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This review is taken from PN Review 42, Volume 11 Number 4, March - April 1985.

IN DREAMS BEGIN RESPONSIBILITIES Pierre Boutang, Maurras, la destinée et l'œuvre (Pion) 120F

The name of Charles Maurras has been so much hated by so many of those to whom it means anything at all that it is almost an embarrassment to be asked to write about him again. But after all he is so far in the past - his dates are 1868-1952 - that it ought to be possible to speak of him without resuscitating the quarrels surrounding him. The Centre Maurras, with its series of conferences and the studies which emerge from them, has been attempting to do this since 1968, though for the general reader these studies are not free from the boredom which in time gathers around all such persistent concentration on a single author. The best entrée into the work of Maurras, as of any other writer, is to read one or two of his most characteristic books. But which? L'avenir de l'intelligence, perhaps, or Au signe de Flore, but anyone who feels the need of some more general introduction to enable him to take his bearings might do worse than grapple with the 700 pages of Pierre Boutang's Maurras, la destinée et l'œuvre.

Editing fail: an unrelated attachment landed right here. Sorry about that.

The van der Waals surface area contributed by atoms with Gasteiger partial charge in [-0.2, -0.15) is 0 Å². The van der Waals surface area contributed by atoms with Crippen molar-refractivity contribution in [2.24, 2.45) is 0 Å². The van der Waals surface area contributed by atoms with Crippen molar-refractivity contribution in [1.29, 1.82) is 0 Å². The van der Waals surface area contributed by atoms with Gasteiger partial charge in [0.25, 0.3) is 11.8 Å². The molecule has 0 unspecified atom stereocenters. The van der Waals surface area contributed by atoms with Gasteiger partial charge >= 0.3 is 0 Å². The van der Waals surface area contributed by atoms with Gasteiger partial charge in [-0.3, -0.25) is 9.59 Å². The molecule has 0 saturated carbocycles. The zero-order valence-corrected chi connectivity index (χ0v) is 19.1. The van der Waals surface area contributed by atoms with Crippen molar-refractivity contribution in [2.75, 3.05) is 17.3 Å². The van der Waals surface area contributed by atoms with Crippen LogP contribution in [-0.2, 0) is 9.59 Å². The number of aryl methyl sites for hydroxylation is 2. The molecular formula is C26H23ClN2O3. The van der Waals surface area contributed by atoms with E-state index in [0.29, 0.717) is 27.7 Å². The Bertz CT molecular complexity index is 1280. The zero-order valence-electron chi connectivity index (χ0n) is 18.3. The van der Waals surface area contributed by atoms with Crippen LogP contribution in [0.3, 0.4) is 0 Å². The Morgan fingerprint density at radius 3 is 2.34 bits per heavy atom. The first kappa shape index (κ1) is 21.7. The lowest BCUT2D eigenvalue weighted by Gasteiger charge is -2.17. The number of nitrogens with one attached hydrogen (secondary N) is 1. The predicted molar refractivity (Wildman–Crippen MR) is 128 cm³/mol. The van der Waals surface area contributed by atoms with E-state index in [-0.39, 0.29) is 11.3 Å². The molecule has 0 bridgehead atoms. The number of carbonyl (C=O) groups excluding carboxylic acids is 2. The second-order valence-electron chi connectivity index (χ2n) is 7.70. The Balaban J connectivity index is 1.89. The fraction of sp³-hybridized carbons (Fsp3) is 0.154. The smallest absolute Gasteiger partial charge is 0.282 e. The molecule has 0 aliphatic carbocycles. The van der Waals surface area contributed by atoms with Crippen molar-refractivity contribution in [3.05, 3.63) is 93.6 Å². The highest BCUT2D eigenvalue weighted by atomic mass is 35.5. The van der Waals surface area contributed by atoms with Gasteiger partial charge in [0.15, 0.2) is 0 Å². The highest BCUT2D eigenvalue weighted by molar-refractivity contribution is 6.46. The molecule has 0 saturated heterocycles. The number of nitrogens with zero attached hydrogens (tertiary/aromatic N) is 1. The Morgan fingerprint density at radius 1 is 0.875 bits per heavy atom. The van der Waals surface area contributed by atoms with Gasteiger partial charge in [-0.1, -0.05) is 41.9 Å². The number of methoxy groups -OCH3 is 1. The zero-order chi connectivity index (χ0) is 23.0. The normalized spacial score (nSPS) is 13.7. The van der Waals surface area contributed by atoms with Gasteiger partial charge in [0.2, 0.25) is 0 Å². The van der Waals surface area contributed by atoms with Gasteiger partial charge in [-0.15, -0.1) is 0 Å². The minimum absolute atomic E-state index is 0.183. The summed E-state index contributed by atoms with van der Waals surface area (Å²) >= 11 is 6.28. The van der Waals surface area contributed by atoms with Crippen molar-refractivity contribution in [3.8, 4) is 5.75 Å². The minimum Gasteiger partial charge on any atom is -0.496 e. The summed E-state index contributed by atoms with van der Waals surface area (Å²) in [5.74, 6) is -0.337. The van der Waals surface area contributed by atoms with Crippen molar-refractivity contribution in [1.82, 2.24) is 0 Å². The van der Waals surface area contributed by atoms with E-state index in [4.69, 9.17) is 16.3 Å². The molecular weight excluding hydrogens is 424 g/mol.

The life of Maurras, after the first days in Provence, is implicated with the series of political - and, it must be said, military - crises which make up so much of the history of France in the late nineteenth and the first half of the twentieth centuries. There is no discussing him without the history, which is still the ...

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